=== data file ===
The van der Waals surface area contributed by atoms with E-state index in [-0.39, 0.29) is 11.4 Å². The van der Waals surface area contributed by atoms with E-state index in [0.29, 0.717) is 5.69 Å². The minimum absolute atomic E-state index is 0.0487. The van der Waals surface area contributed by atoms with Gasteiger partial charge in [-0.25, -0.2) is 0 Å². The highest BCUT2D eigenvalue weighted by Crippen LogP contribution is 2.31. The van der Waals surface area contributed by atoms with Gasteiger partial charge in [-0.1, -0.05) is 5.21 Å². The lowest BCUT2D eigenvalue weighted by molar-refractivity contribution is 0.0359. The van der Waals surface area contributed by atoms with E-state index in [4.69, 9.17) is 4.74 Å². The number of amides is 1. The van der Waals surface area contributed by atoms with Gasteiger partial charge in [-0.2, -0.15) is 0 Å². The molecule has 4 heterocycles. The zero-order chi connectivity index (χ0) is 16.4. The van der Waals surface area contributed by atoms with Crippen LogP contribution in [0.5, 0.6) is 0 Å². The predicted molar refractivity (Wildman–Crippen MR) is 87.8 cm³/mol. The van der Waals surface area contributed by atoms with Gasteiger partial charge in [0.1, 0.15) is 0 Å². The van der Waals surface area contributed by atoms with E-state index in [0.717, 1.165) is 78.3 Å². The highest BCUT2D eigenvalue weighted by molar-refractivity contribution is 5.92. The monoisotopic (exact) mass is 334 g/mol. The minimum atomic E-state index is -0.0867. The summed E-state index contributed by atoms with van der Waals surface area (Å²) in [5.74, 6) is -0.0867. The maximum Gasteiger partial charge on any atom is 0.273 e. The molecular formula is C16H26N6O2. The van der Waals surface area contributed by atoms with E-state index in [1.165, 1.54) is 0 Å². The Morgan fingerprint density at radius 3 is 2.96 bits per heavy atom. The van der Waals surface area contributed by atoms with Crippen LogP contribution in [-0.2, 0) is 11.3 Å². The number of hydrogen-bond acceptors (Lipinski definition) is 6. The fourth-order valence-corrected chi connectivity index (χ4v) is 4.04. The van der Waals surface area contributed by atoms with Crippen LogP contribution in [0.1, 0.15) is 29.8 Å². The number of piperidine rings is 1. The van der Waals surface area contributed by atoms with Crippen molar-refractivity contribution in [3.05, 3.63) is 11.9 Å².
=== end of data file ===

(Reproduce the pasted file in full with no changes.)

The van der Waals surface area contributed by atoms with E-state index in [-0.39, 0.29) is 11.4 Å². The van der Waals surface area contributed by atoms with E-state index in [0.29, 0.717) is 5.69 Å². The minimum absolute atomic E-state index is 0.0487. The van der Waals surface area contributed by atoms with Gasteiger partial charge in [-0.25, -0.2) is 0 Å². The highest BCUT2D eigenvalue weighted by Crippen LogP contribution is 2.31. The van der Waals surface area contributed by atoms with Gasteiger partial charge in [-0.1, -0.05) is 5.21 Å². The lowest BCUT2D eigenvalue weighted by molar-refractivity contribution is 0.0359. The van der Waals surface area contributed by atoms with E-state index in [4.69, 9.17) is 4.74 Å². The number of amides is 1. The van der Waals surface area contributed by atoms with Gasteiger partial charge in [-0.2, -0.15) is 0 Å². The molecule has 4 heterocycles. The zero-order chi connectivity index (χ0) is 16.4. The van der Waals surface area contributed by atoms with Crippen LogP contribution in [0.5, 0.6) is 0 Å². The predicted molar refractivity (Wildman–Crippen MR) is 87.8 cm³/mol. The van der Waals surface area contributed by atoms with Gasteiger partial charge in [0.1, 0.15) is 0 Å². The van der Waals surface area contributed by atoms with E-state index in [0.717, 1.165) is 78.3 Å². The highest BCUT2D eigenvalue weighted by molar-refractivity contribution is 5.92. The monoisotopic (exact) mass is 334 g/mol. The minimum atomic E-state index is -0.0867. The summed E-state index contributed by atoms with van der Waals surface area (Å²) in [5.74, 6) is -0.0867. The maximum Gasteiger partial charge on any atom is 0.273 e. The molecular formula is C16H26N6O2. The van der Waals surface area contributed by atoms with E-state index in [1.165, 1.54) is 0 Å². The Morgan fingerprint density at radius 3 is 2.96 bits per heavy atom. The van der Waals surface area contributed by atoms with Crippen LogP contribution in [-0.2, 0) is 11.3 Å². The number of hydrogen-bond acceptors (Lipinski definition) is 6. The fourth-order valence-corrected chi connectivity index (χ4v) is 4.04. The van der Waals surface area contributed by atoms with Crippen LogP contribution in [0.1, 0.15) is 29.8 Å². The number of piperidine rings is 1. The van der Waals surface area contributed by atoms with Crippen molar-refractivity contribution in [3.05, 3.63) is 11.9 Å².